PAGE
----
Lemon no Mi
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Lemon no Mi has quickly established itself as a 'Yanesen' favourite, and it's easy to see why. Everything about the tiny restaurant smacks of the Yanaka way of life, from the dilapidated exterior to the eat-what-you're-served home cooking concept, and its reputation is growing rapidly. On a recent visit, we sat at the counter alongside a woman who had travelled over from Suginami-ku just for her lunch break. On other days, we've seen the place packed (which doesn't take much, admittedly) with local shop owners who regularly close up shop for lunch in the hope of a good meal and an hour of gossip.
The Lemon no Mi concept is not particularly unusual, but it still raises a smile. Maiko, the proprietress, cooks a single lunchtime dish each day according to the ingredients she has and the mood that takes her. No matter what it is, it'll cost you ¥1,200 – a snip when you consider that the meal is split over a number of substantial courses and leaves you wanting for nothing more. The lunchtime 'menu' stops being served as soon as it sells out, so hopeful diners should try and get there before 1pm, to be on the safe side.
On our last visit, the dish of the day was a homely and thoroughly delicious chilli con carne, packed with fresh chilli beans and spiced mildly enough to ensure that the sweetness of the finely diced carrots shone through. A fine dish on its own, but turned into a great meal by the addition of a plate of marinaded vegetables (a kind of sauerkraut garnished with fennel seeds served alongside a small pile of chopped carrots flavoured with Okinawan spices), and a salad that still makes the mouth water just writing about it – rocket, okahijiki (salsola) and red mustard leaf, seasoned with honey and balsamic vinegar. All of this was accompanied by a haul from Maiko's oven – fresh brown bread, kept warm on a steamer that sits under the window – and neatly packed away with a simple but elegant slice of grapefruit and orange. Very heaven.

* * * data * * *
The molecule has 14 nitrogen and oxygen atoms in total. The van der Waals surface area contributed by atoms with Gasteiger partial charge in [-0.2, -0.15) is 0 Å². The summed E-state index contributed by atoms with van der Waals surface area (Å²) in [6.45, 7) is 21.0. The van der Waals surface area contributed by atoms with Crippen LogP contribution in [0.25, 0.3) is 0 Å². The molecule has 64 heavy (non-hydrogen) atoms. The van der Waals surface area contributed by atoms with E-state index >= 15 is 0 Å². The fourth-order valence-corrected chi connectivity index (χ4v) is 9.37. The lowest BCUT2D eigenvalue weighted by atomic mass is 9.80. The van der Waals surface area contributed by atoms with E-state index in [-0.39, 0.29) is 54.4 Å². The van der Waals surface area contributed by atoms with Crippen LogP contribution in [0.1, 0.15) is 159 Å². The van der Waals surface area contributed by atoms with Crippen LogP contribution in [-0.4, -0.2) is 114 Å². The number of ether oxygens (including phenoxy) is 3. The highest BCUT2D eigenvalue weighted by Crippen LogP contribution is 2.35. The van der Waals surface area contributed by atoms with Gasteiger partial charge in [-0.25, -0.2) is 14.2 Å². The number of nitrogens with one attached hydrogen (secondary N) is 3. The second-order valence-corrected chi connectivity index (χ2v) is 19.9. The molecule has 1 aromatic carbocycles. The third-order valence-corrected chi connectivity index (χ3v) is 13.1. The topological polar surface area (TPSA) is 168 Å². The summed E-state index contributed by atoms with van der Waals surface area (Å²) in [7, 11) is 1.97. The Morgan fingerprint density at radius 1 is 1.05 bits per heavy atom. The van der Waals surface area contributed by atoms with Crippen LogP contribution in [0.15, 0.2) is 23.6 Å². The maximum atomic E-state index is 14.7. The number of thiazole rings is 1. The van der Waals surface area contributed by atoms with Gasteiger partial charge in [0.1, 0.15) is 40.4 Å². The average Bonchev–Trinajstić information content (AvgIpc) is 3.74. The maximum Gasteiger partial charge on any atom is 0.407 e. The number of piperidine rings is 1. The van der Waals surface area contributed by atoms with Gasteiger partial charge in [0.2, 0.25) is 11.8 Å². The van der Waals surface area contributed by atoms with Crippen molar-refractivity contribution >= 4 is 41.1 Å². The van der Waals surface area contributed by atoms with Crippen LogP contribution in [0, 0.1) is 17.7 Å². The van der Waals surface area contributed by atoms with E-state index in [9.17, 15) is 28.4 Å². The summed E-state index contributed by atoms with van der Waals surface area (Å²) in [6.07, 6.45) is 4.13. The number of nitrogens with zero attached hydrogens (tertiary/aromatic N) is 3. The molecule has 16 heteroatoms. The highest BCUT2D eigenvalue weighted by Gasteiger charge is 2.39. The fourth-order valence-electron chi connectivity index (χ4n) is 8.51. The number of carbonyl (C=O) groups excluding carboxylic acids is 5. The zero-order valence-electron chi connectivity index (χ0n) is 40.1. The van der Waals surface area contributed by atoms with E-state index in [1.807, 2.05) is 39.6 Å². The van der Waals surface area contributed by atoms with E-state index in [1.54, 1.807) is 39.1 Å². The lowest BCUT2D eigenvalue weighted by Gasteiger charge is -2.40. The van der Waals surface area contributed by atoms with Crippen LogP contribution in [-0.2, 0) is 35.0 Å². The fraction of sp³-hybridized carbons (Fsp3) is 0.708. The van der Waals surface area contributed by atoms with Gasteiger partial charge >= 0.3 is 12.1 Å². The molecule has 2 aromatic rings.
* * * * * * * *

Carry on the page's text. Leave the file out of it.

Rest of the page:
Before she opened Lemon no Mi, Maiko trained and worked as a florist, though she did so with a strong nostalgia for the childhood she spent watching her mother running a kissaten. 'There's not so much difference between flowers and vegetables,' she laughs, 'so I decided to start cooking instead.' Try one of her lunchtime specials, and you'll be glad she did.
2-28-9 Sendagi, Bunkyo-ku
|Transport:||Sendagi Station (Chiyoda line)|
|Opening hours:||12noon-6pm / closed Mon|